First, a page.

O-C-C-I-P-U-T—Awesome! +7 points flashes the New York Times Spelling Bee app. A little smug smile. That’s a good one.
It started with a lot of four-letter words back in the Autumn months of lockdown—Good! +1 point. Now the Spelling Bee is clapping letters and the daffodils are smiling golden.
Go slow, they say. Be kind on yourself, they say.
And then … Stay connected, they say. Reach out, they say. Another virtual meeting to make sure everyone is doing ok? they say.
Join our online pilates. Participate in our online forum. Enjoy the company of friends through online wine parties. We must catch up on Zoom.
Without a doubt for some of us, the denial of human company is the toughest bit. People who live alone, forbidden all face-to-face social interaction—save the hour they are permitted to leave the house for exercise or shopping—have certainly copped it. Even when we can get out, human contact requires demanding eye efforts and working through muffled mask conversation. The cracks are showing. An existing loneliness epidemic of high tech, detached modern life has ploughed into an infectious disease pandemic. We all need a healthy dose of people in the flesh—chins, noses, toothy grins and all. Loneliness in COVID-19 is real.
There is another truth to the COVID-19 story. The flipside is an overwhelming busy-ness some of us feel. Forced to engage in work Zoom calls from early morning to late night. Attempting to support our children through home schooling, all the while knowing that mostly we spend our time trying to overlook the hours expended playing games on screens. We ignore our children, ignore our partners, and spend hours wracked with guilt for not accomplishing a wholesome balance.
Like Alice after she eats the cake, we feel like our heads are hitting the ceiling. Constant racket, inescapable thundering voices on simultaneous work calls, school calls. A house of four feels like a herd. We are living from work, not working from home.
Social media and email inboxes are a cacophony of contrived ways to reach out. We must find novel means to stave off loneliness and melancholy. We must timetable our connections with the outside world. The disrupted life is filled with noise and contradictions. We should go slow, but we must always be doing. Saying no brings self-reproach all over again.
The air is dense. Sometimes it’s almost suffocating. We try to go slow, but it’s hard to feel silence. What some of us crave above all else, is aloneness.
Like our social exchanges, interrupted too are the everyday rituals that give transient space to withdraw. Commutes to work, the calm walk home after dropping kids at school, scanning the newspaper headlines whilst waiting for a takeaway coffee. Pauses from which we derive energy to be social beings and to re-immerse ourselves in a communal life. Pauses which allow us to privilege thought and contemplation.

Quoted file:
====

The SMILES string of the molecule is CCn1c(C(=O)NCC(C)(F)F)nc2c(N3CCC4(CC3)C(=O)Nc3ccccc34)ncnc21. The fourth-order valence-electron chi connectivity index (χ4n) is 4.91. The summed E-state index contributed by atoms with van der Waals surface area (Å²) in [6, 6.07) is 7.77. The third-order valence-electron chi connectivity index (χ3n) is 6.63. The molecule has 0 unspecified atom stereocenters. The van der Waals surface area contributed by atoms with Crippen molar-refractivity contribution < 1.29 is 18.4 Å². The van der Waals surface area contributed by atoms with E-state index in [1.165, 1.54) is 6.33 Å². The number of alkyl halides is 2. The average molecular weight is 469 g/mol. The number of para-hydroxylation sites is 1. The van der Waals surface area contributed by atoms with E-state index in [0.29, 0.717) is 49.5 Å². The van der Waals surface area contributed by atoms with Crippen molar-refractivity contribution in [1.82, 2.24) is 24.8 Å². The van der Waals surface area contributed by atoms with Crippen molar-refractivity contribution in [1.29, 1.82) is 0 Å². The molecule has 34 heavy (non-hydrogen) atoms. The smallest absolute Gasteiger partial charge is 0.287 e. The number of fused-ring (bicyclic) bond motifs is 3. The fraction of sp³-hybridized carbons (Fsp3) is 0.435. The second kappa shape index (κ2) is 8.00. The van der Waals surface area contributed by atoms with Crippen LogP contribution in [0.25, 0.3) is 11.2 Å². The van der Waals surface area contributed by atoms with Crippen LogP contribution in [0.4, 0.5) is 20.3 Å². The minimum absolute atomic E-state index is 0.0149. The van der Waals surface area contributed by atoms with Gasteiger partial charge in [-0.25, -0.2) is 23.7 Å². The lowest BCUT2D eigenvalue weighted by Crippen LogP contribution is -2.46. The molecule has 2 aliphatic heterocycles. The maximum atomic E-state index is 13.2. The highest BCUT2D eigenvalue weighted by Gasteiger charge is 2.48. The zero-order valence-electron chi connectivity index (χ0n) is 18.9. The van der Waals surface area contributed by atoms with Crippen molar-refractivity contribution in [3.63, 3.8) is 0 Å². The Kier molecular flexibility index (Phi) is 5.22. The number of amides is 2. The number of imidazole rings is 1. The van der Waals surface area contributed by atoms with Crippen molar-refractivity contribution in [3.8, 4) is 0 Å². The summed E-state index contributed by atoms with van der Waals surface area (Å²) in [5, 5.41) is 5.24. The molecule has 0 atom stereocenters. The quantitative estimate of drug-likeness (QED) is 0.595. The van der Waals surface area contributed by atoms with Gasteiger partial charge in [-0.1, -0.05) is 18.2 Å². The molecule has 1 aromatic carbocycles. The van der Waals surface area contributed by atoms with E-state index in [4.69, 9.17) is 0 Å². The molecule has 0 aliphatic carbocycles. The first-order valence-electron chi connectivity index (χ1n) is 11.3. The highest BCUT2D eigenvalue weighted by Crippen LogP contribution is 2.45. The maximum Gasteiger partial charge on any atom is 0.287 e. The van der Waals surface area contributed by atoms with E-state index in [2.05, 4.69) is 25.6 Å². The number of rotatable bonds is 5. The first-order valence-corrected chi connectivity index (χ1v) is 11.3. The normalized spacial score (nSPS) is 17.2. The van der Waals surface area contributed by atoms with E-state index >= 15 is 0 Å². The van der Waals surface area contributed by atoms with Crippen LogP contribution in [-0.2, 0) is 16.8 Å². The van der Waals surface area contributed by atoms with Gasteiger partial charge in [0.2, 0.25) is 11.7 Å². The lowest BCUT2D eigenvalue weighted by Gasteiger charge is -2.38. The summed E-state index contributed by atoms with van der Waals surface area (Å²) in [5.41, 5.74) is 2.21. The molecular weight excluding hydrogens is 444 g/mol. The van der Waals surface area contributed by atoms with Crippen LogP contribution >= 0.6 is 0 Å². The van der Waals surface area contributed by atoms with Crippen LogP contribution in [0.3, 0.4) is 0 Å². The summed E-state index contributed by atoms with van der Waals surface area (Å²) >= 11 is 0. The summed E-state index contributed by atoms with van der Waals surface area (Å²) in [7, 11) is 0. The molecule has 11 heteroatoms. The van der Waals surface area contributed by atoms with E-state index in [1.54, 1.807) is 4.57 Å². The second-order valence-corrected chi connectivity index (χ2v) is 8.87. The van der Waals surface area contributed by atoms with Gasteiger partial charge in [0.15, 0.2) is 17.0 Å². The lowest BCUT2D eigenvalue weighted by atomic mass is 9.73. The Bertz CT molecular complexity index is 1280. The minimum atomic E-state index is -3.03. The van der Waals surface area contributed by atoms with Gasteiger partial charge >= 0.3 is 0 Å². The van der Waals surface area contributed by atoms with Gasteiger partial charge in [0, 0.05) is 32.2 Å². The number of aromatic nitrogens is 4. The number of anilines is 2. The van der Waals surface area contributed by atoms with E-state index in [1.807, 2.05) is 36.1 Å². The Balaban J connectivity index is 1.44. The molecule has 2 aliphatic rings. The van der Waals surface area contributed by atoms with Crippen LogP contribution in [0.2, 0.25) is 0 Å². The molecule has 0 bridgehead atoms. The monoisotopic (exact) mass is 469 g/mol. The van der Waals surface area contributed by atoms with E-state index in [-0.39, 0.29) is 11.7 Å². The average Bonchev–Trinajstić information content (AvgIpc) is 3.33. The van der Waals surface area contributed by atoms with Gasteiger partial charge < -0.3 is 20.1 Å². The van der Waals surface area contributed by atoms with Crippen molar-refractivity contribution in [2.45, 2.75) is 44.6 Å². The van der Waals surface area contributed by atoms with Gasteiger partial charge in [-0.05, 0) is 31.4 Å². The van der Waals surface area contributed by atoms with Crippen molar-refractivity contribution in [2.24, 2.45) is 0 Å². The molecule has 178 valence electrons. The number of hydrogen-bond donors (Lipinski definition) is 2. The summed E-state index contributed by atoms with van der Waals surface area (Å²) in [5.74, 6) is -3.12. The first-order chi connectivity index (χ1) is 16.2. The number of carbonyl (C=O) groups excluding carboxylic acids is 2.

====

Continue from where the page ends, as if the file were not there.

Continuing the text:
British social historian, David Vincent, says that ‘In the present lockdown, there is evidence that there is a growing thirst for solitude as people are jammed into their houses…Many more people are hankering for solitude than those experiencing loneliness.’
Our six-year old son (having long renounced home schooling) has quit leaving the house. Concerned about the impact lockdown is having on his mental health, we grapple with ways to keep him connected with school mates via FaceTime, persevere with attempts to engage him in ‘fun’ family games, schedule regular backyard trampoline breaks, and try fruitlessly to limit screen-time.
In usual times, our son enjoys the company of his friends. He is often though equally content in his own company. Even when good friends are present, our son can habitually be found concealed in shrubs or under trees, immersed in his own thoughts—quite regularly wielding a superhero ‘sword’ or ‘lightsaber’ as he natters to himself topics of great six-year-old importance. He achieves a delightful and wise balance of shared experience and aloneness. Our son is, in usual times, perfectly satisfied in his solitude. He floats with his imaginings to a world only he can reach.
May Sarton, poet and novelist, wrote that ‘friends, even passionate love, are not my real life unless there is time alone in which to explore and to discover what is happening or has happened. Without the interruptions, nourishing and maddening, this life would become arid. Yet I taste it fully only when I am alone… .’
Pandemic lockdown for many of us has been a persistent push and pull of finding equilibrium between connection and aloneness. We have needed to seek alternative ways to achieve solitude and stillness. Jigsaws and crosswords are not simply to pass the time but essential tools to reach total absorption in something else. The means may be more passive, less dipped in nature. In seated quiet with headphones watching Teen Titans on Netflix, my son is finding a different solitude. An abstract solitude. His imaginings still suspended in a place only he can go. We must be tender. Go slow.
For oft, when on my couch I lie,
In vacant or in pensive mood,
They flash upon that inward eye
Which is the bliss of solitude;
And then my heart with pleasure fills,
And dances with the daffodils. — William Wordsworth (1815)
O-P-T-I-C Great! +5 points. The daffodils are smiling golden and the Spelling Bee is clapping.
I’m waiting for the letters to spell R-A-N-U-N-C-U-L-U-S. What a word. What a Spring flower. Ranunculus.